Of course, the interface with the taxpayer who is ultimately supporting scientific research has to be preserved too as the web is also the place for exploration, communication, education, and so on.

Electronic publishing

While being conscious that publishers and editors have to deal with and to take into account the natural human and corporate inertia, one sometimes wonders whether the most adequate methodologies and technologies are adopted to integrate electronic publishing within their activities.

Certainly authors have the feeling that more and more work has been gradually delegated to them (from the mechanical-typewriter times through the camera-ready-copy techniques to, nowadays, macros and web documents), while the publishers complain about the financial strain of `going electronic'.

On another level, most producers of information seem currently eager to preserve the equivalence of the material provided under various formats or languages such as PostScript, PDF, HTML, and so on.

While it is clear that there is no difficulty to offer a standard paper in such a way, a document (or rather a set of documents) genuinely tailored for the World-Wide Web (i.e. typically written in HTML) cannot fully be converted automatically in PostScript or PDF since there is no way to reproduce in these formats features currently available on the web such as hypertextual structure, sound, motion, applets, and so on. In other words, trying to maintain the compatibility between all the formats would be equivalent to reduce TV news bulletins to silent images of newspapers or magazines.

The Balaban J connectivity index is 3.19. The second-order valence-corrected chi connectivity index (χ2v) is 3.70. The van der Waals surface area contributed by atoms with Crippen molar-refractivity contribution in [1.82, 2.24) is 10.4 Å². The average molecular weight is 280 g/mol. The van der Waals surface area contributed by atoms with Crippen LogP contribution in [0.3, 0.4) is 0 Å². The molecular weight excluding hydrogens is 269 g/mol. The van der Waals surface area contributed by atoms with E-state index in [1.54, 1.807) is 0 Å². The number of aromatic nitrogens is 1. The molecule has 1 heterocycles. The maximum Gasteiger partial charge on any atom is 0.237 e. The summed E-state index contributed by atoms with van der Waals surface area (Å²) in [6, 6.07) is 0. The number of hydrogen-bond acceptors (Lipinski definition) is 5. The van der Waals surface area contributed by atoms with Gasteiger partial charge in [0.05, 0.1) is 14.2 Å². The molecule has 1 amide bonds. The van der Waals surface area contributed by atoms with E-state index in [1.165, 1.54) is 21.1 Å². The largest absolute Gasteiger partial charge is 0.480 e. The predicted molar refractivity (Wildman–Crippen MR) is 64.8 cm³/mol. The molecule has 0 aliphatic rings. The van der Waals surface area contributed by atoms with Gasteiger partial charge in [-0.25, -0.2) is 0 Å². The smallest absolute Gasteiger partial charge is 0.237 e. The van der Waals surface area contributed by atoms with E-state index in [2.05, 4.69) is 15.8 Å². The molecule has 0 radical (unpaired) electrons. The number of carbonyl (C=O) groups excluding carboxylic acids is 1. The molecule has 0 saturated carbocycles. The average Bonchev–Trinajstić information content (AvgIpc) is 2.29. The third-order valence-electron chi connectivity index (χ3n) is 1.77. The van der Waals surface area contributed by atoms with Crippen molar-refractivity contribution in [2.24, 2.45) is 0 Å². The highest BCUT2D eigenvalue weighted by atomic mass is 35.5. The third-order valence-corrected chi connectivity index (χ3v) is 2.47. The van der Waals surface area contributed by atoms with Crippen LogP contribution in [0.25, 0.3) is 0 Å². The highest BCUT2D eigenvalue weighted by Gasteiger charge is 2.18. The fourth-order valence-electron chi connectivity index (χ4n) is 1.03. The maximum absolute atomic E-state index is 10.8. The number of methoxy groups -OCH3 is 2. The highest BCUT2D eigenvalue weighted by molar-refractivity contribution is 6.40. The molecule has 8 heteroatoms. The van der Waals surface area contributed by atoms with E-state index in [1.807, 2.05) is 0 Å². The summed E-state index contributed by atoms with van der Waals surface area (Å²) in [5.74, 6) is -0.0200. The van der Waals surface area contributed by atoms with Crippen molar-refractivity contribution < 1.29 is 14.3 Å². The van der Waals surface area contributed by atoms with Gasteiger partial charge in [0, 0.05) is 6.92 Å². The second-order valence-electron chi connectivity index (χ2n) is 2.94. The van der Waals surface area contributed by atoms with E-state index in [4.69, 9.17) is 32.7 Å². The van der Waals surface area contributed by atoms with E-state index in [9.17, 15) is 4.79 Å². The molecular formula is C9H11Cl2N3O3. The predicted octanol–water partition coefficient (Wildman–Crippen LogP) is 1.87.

It is obvious that genuine electronic publishing will have to diverge from paper publishing and electronic provision of traditional papers, all these means remaining however complementary of each other.

Finally, should we not replace the concepts of `papers' and `journals' by the more appropriate ones of documents and resources in an electronic context?

Information handling packages

Information handling, processing, retrieval has been and is the matter of many books, conferences, studies, etc., including in our fields. However there seem to be too many applications of limited scope (proposals, tests, prototypes, demonstrations, and so on). Methodologies of large and general acceptance are lacking. Simple packages called by simple commands are needed.

Should we plead for a MIDAS of information handling and retrieval?

Other aspects

There are plenty of other points for which time will certainly be lacking during this workshop, but that could deserve a thorough discussion. For instance, are we (well) prepared to handle the fluidity of electronic information? Encryption - which has export restrictions in some countries and is totally banned in others (such as France) - might be a solution to the fragility of electronic substance as well as to the security of its handling. Are we willing to introduce it? p> How well are the learned societies, funding agencies, expert committees, and so on, doing in adapting to electronic information the unavoidable trilogy of validation-evaluation-recognition? Are we fully willing to tune our ethical considerations to the new context?

Which policy should we design to get rid of the dead wood on the World-Wide Web? These and other points are discussed in the paper referenced below.


Heck, A. 1996, Electronic publishing and information handling: Plenty of roses, but also some thorns, Vistas in Astron. 40 (1996) 303-316
[ESF CCMA Workshop on Strategies and Techniques of Information for Astronomy, Vistas in Astron. 40 (1996) 365-367]